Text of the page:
How many waterproof jackets do you own? What about walking boots? Have any spare pairs of gloves or hats languishing at the back of the wardrobe? Us outdoor folk are often guilty of a gear obsession. We relish brand new clothing and kit because it’s so exciting to test out the credentials of next season’s outdoor wear in its environment.
But at Nikwax our philosophy is about prolonging the life and enhancing the performance of outdoor clothing, footwear and equipment. So how can you keep sustainability in mind but still enjoy the excitement of new clothes?
Well what about donating your old coats, waterproof trousers, boots, hats and gloves to keep someone else warm and protected this winter? New research from housing charity, Shelter, suggests 320,000 people were recorded as homeless in Britain this year. A rise of 13,000 on last year’s figures and equivalent to 36 new people every day. The government says it is investing £1.2 billion to tackle homelessness.
Clothing the Homeless started in London* in 2013 by Yusoof Patel who had been volunteering for Crisis at Christmas. Yusoof gathered together a group of university friends who set out to gather donations of warm clothing from colleagues, family members and friends to redistribute to people living on the streets during the coldest months of the year.
Volunteer Joseph Bassary says, “As much as it’s about giving clothing at the coldest time of the year, it was equally about taking the time to have a chat. It’s nice to be able to give people a choice over what they wear – it helps give people some dignity.”
It’s an issue that resonates with travel writer, Phoebe Smith who last year spent her Christmas wild camping to raise money and awareness for Centrepoint – the young person’s homeless charity.
“I spent three consecutive nights sleeping the Three Peaks – spending each night, solo, on the summit on Snowdon, followed by Scafell Pike, then ending on Ben Nevis where I woke up on Christmas morning. My thinking was that I could choose to put myself out there in the elements over the festive period, while many young people who live on the streets, most through no fault of their own, don’t get the luxury of a choice. I set out to raise £1,000. By the time I got down from Ben Nevis on Christmas Day evening, with Gift Aid I’d raised over £8,000.”
This year, for the eighth year in a row, Wrap Up, organised collection points for warm clothing across London, Manchester, Birmingham, and Glasgow.
Last year 24,000 coats were donated and distributed to more than 100 charities including homeless shelters, refugee centres, women’s refuges and children’s centres. Hands on London says, “Sadly the number of people living in crisis is rising, particularly those who are young and homeless. Many people will suffer over the coming winter months. A person’s spare coat and your time can not only help keep a person warm, it can help save their life.”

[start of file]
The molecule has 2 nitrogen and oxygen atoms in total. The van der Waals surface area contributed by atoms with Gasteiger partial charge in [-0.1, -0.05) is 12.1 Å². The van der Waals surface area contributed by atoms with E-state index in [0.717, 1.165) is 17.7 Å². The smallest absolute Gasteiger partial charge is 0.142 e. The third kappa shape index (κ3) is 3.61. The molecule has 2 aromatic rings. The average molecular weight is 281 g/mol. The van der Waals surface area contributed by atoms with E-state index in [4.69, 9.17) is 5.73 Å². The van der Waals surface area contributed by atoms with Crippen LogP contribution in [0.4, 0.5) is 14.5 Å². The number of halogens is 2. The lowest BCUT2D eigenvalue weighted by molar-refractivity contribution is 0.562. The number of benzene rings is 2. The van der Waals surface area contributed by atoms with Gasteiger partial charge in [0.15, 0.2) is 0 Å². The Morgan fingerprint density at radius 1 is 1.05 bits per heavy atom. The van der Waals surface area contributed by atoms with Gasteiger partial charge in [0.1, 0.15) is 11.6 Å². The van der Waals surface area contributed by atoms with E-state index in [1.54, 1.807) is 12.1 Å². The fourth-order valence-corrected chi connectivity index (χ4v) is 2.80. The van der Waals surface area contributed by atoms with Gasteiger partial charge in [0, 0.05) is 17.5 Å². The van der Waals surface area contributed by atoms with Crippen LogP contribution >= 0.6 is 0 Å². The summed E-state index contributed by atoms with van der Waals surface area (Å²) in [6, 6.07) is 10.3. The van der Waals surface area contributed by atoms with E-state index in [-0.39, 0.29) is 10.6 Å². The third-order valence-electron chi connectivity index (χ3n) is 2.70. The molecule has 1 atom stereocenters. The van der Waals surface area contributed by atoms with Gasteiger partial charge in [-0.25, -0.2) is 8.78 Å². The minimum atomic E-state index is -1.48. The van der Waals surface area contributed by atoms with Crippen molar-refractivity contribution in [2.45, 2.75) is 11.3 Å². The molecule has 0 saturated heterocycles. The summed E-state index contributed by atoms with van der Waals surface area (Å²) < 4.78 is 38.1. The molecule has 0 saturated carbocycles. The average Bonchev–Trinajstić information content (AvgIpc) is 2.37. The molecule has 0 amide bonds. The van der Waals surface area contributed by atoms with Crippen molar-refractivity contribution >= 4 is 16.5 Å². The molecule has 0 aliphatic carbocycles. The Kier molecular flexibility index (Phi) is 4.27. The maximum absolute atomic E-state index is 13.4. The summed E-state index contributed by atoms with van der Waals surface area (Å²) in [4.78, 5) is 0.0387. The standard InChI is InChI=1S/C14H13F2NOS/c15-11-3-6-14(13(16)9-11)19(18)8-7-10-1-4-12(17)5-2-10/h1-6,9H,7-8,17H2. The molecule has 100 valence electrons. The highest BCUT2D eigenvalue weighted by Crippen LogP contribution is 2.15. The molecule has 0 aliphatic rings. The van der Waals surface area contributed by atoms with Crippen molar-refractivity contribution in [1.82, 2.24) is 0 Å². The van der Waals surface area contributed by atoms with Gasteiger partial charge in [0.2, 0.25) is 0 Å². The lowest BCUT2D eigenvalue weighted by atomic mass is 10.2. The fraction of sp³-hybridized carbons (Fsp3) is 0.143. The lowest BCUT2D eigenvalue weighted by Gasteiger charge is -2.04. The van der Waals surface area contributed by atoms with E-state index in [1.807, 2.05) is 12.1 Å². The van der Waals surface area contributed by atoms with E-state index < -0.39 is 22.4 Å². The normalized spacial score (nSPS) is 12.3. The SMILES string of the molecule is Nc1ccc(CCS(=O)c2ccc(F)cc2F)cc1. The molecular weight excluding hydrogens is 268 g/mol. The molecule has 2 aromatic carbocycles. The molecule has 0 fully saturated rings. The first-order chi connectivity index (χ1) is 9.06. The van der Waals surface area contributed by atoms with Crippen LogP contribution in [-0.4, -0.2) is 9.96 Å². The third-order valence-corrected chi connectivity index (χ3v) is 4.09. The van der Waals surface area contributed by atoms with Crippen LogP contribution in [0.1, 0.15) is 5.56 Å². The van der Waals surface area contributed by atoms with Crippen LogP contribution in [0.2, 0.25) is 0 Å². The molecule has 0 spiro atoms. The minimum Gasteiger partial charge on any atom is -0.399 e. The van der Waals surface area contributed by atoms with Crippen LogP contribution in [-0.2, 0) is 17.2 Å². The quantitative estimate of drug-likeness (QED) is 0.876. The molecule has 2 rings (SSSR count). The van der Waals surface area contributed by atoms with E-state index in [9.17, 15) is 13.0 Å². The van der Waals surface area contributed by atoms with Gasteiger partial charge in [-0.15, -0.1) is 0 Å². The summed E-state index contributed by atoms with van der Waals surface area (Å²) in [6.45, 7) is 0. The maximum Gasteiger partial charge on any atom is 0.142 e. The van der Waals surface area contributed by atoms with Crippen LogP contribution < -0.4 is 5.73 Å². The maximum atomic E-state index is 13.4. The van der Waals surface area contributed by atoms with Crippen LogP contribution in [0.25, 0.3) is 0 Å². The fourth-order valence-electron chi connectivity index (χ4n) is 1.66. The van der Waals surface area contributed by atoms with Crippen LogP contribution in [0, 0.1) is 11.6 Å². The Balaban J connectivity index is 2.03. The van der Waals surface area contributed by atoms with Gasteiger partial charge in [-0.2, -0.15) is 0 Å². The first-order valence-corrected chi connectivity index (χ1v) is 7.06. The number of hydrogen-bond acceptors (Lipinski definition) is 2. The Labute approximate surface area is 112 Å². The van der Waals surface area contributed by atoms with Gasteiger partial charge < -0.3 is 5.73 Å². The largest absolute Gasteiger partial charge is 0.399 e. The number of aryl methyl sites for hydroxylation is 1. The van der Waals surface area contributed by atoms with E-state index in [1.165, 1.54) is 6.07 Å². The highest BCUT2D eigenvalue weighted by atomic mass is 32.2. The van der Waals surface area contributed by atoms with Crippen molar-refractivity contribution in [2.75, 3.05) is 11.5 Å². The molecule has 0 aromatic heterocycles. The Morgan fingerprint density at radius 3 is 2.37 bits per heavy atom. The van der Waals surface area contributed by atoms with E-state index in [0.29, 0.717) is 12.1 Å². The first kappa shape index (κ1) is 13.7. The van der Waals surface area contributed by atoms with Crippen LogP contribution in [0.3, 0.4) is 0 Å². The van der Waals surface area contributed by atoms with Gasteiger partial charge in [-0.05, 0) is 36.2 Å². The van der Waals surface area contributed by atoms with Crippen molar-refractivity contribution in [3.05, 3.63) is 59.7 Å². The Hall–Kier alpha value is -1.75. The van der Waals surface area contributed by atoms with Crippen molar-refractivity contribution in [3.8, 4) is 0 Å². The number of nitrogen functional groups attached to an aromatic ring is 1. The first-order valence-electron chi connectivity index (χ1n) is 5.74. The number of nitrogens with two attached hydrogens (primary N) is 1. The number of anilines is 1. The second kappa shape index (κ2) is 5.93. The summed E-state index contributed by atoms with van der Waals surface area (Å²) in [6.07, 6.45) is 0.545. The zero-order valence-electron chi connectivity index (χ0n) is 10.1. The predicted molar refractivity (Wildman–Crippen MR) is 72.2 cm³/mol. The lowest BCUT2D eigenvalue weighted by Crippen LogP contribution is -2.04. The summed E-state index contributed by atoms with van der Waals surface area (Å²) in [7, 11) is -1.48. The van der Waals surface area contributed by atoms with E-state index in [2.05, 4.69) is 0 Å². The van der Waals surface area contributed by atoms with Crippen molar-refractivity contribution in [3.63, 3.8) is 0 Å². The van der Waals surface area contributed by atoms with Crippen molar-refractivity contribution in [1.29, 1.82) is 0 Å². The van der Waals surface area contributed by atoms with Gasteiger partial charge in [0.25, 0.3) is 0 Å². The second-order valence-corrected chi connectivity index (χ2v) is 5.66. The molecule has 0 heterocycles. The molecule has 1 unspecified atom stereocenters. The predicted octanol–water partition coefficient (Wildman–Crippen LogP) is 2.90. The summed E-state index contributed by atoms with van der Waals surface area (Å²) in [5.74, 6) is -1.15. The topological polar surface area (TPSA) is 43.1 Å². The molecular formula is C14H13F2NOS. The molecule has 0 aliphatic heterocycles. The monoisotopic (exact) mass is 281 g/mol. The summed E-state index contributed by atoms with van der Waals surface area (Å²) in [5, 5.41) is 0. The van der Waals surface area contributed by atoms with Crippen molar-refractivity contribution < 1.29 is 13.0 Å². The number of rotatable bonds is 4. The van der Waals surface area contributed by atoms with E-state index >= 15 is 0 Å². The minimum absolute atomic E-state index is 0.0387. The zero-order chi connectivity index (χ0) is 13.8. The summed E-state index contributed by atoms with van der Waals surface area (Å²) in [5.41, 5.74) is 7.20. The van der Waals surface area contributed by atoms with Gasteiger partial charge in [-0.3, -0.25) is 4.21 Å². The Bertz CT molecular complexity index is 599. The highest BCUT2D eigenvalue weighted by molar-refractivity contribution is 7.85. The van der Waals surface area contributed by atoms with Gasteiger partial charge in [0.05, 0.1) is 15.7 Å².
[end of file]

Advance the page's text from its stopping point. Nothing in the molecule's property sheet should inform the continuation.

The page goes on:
So, what can you do?
Homeless Link is a national membership charity for organisations across England who work with people who become homeless. You can use the search function on their website to find a charity local to you, where you may be able to donate clothing or your time and money to help.
What about setting up your own collection point. Joseph Bassary offers the following advice:
If you don’t live in London, what about setting up something similar yourself?
These are Joseph’s Top Tips:
- Get into groups of four or five – for safety and to help with carrying clothing.
- Wrap up warm and try to wear a hi-vis vest, just so you don’t appear threatening and are visible.
- Introduce yourself and ask if the person would like any items of clothes to help keep them warm.
- If the person wants to engage, then ask them what clothing they want and let them choose.
- Some people will not want to engage or might be sleeping or intoxicated – leave them.
- If you think someone is in danger of harm please contact Street Link or 999.
- Make sure you only collect warm seasonable items that are clean and suitable to wear.
How to donate:
Before you donate any clothing to a homeless shelter or charity do the following five point check:
Look at it:
Is it in a good, wearable state? There’s no point donating anything that’s of no use to the next person. But if it’s beyond help, don’t donate. It just adds to the charity’s workload. Instead recycle it.
Clear it out:
Make sure you remove any rubbish or personal items from all of the pockets. Check again, as you’ve probably missed the small or inside pocket you always forget about. And whilst you’re at it check that the pockets are working and don’t have any holes in them which you could easily fix.
Not only will this freshen it up and save a job for the charity, if you wash it with a Nikwax product you’ll revive its breathability and performance. Making it even more useful for its next wearer.
If you’re donating to someone who is living on the streets, try to ensure your donation is as warm and waterproof as possible by refreshing it with Nikwax before you donate it. It will make a huge difference to someone’s life and well-being.
Talk about it:
Could you ask your work office or school to donate as well? Try and gather a whole pile of coats. It’ll make your journey to the drop off point even more satisfying and worthwhile.
*If you live in London and would like to donate, their drop off point is Diorama Arts Studio in Camden.